SOCIAL ENTERPRISE NEWS
In the lead up to and during the COP26 event in Glasgow and Climate Fringe we’re featuring green social enterprises to promote their inspiring work in tackling the climate emergency. This week we hear from Clean Water Wave CIC – take part in the conversation on social media with the hashtags #GreenSocEnt and #COP26.
Clean Water Wave has, for the past four years, worked hard to develop a solution for water treatment that is as low energy and sustainable as possible. Our reasons for this are three fold.
Firstly we didn’t see anything operating in rural, low income communities that delivered great drinking water and worked long term. Secondly there is a huge requirement for low carbon, efficient, and circular economy engineering and we haven’t seen much innovation coming to market from the usual players.
In addition pollution on land ends up in our oceans and the combination of toxic forever chemicals and plastics is causing devastating impact on our seas. Removing and reducing this pollution from our environment, and developing low carbon and circular economy approaches to product design, will help safeguard our oceans – our primary mechanism for the production of oxygen and the sequestration of CO2.
The COP26 meetings come at a pivotal time for our planet. The latest report from the Intergovernmental Panel on Climate Change (IPCC), released this summer, is unequivocal and damning: climate change is widespread, rapid and intensifying. It is man made, and the window of opportunity to reduce emissions and resurrect biodiversity is closing.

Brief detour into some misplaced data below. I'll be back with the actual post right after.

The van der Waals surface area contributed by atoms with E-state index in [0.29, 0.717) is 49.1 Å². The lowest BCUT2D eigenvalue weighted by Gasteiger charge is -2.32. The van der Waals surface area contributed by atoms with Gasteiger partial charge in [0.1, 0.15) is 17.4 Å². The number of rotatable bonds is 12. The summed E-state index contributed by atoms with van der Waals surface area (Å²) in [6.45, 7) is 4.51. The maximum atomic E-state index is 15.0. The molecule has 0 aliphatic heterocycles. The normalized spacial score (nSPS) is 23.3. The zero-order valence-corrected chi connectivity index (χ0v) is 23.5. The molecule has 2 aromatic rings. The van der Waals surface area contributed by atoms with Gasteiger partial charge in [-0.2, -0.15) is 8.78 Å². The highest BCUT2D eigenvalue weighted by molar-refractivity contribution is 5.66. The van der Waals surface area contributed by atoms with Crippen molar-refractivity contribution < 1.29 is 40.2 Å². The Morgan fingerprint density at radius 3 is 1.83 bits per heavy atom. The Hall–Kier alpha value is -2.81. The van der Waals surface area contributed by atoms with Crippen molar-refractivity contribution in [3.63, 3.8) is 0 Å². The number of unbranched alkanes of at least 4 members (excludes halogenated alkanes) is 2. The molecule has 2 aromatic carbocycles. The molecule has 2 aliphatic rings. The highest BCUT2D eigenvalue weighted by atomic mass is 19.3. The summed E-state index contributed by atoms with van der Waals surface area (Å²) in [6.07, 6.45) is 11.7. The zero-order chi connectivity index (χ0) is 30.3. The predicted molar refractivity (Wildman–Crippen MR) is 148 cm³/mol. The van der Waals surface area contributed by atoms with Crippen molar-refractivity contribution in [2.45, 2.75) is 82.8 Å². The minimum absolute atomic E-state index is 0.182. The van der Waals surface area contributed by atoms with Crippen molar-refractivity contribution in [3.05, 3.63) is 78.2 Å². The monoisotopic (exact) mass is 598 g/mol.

In other words, we need to act now. Social enterprises can, I believe, play a galvanising role in finding, developing and scaling solutions to help us all on our path to a sustainable future. They are rooted in the community and doing purposeful business. I think it is our duty to see a step-change in all of our work with regards to a net zero future.
We need to grasp the nettle and pave the way. Practically, that means taking a look at every aspect of our business and seeing where and how we can improve our work to promote a greener way of doing things. Yes, working from home negates the commute and is an obvious place to start to reduce carbon footprint, but how else can we have an impact?
I would suggest, if you’re involved in any kind of production, that every element of the supply chain needs to be looked at. How can you use something more sustainable, more local? This may be more costly – can your customer absorb this? Can you replace one material for another to promote recycle and reuse? Can you work closely with another company or social enterprise to use byproducts for something useful? Can you encourage staff to not use single use plastic?
If you’re hosting an event, how can you make this is pollution-free as possible? If you’re outsourcing any work, can you find a company that is similar aligned with your climate action? Even asking that question to a potential contractor will, I think, prompt positive action.
I’ve recently had the privilege of interviewing a range of innovators and climate-focussed businesses as part of a series called ‘Unlocking Net Zero’, and the podcasts and associated interviews are well worth a listen if you’re keen to find out what’s going on in Scotland.
COP26 won’t be attended by most of us, even virtually, but whilst the core events are aimed specifically at creating global policy change, I believe COP26 has to be the catalyst for prompting all of us to say, how can I improve my work to benefit the planet? Collective action will lead to lasting change.
Stephanie Terreni Brown, Clean Water Wave CIC
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